Uninhabitable tenancies - Landlords' bulletin 35
31 October 2019
Uninhabitable tenancy complaints on the rise
Consumer Protection has recently received a high number of complaints regarding unacceptable living conditions in rental properties, many of which may not have been appropriately managed by property managers and landlords, including:
- Faulty electrical wiring – tenants were required to vacate a property as it was deemed uninhabitable due to faulty electrical wiring. The property manager was aware of electrical faults yet failed to notify the tenant.
- Plumbing (sewage and other water) – a burst pipe resulted in ankle depth water accumulating throughout a property and the property manager failed to have the issue rectified by the lessor within a reasonable time.
- Asbestos – tenants exposed to health risks due to presence of uncovered asbestos in property.
- Mould – tenants exposed to health risks due to continued exposure to mould.
- Clandestine laboratories – tenants have become unwell due to exposure to production residue from meth and other toxic gases used in its manufacture.
Termination of a tenancy agreement when property is uninhabitable
Under the Health Act 1911, local government may declare a house, or specified area/s, unfit for human habitation due to:
- a lack of cleanliness or essential services; or
- situations where the property is dangerous and poses serious health and safety risks for the occupiers.
Under the Residential Tenancy Act 1987 (RTA), one of the reasons a landlord or tenant can terminate a tenancy agreement is when the whole or part of the premises is rendered uninhabitable due to damage or declared as such by the local government or any other authority.
Your responsibility as a landlord
To protect the health and safety of your tenants and any visitors to the property, you are required to ensure the property complies with all building, health and safety laws. With this in mind, your obligations as a landlord include:
- ensuring the premises is in a reasonable state of cleanliness and a reasonable state of repair having regard to its age and character both at the start and for the duration of the tenancy;
- maintaining the premises in a reasonable state of repair and conducting any repairs within a reasonable period after the need for the repair arises; and
- complying with all requirements in respect of building, health and safety laws.
As a landlord, you may be liable for costs associated with any negligence if an injury or death occurs as a result of a failure to ensure the rental premises is safe, regardless of whether you or an appointed agent manages the property. You should ensure that your property manager is able to communicate with you as necessary in relation to any necessary repairs or that your property management authority includes specific instructions as to what steps will be taken should repairs become necessary to your rental property.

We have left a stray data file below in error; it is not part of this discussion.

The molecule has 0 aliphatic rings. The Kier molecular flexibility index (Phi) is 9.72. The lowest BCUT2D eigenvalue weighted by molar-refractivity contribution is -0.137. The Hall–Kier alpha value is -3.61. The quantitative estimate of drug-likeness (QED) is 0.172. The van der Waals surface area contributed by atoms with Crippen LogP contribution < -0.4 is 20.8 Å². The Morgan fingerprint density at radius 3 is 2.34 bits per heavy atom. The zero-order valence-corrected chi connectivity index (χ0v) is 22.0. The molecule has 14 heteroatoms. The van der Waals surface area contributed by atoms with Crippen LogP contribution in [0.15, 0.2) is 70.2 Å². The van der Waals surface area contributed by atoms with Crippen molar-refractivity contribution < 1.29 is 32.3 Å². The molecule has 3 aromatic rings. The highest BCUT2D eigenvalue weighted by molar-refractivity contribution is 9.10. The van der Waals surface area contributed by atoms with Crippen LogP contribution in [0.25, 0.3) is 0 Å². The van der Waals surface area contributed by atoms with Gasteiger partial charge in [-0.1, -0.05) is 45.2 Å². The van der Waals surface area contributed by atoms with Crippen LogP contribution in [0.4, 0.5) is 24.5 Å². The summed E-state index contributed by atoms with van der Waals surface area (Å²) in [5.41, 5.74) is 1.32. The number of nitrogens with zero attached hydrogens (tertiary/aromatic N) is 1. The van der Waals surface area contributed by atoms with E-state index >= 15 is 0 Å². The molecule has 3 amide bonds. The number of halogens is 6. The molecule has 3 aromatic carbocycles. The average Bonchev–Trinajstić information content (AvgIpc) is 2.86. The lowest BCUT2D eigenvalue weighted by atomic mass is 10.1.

Please ensure your tenants are advised to report all electrical hazards directly to Western Power (or Horizon Power in some regional areas of WA) and any gas leaks (or the smell of gas) to ATCO Gas immediately. Once any immediate danger has been reported to the appropriate authority, tenants should then notify the property manager.
If the property you are managing is severely damaged due to an accident or other major event (storm, damaged roof etc.) and becomes unfit to live in, the lease will have effectively ended and the tenant is not expected to stay at the property. The lessor is not required to help the tenant find alternative accommodation or pay for relocation costs in the event the lease ends due to an accident or major event. It is not the responsibility of the tenant to conduct the repairs or pay for the repairs out of the bond.
Best Practice Tips
The below tips will help you meet your obligations as a landlord by ensuring a property being leased is safe and habitable:
- Exercise due care and diligence with maintenance etc. and do not allow a property to be leased if it is not fit for human habitation;
- Use periodical rental and final inspections as an opportunity to check the necessity for repairs and act on your findings;
- Do not knowingly mislead or deceive any parties, for example tenants or agents, in negotiations or a transaction, or make any false statements about essential services at the property;
- Act in the best health and safety interests of the tenant; and
- Act on requests for repairs from tenants as soon as practicable. Keep in mind your obligations under the RTA to respond quickly to essential and urgent repair requests.
Remember keeping the property in a good condition will help you keep good tenants. Keeping a good tenant is much easier and more financial viable than trying to find a new one.
A final note
Tenants have a right to live in a property that does not pose any health and safety risks. If an issue arises you should not dismiss or penalise a tenant for reporting an issue, requesting a repair, or exercising their rights under the legislation.
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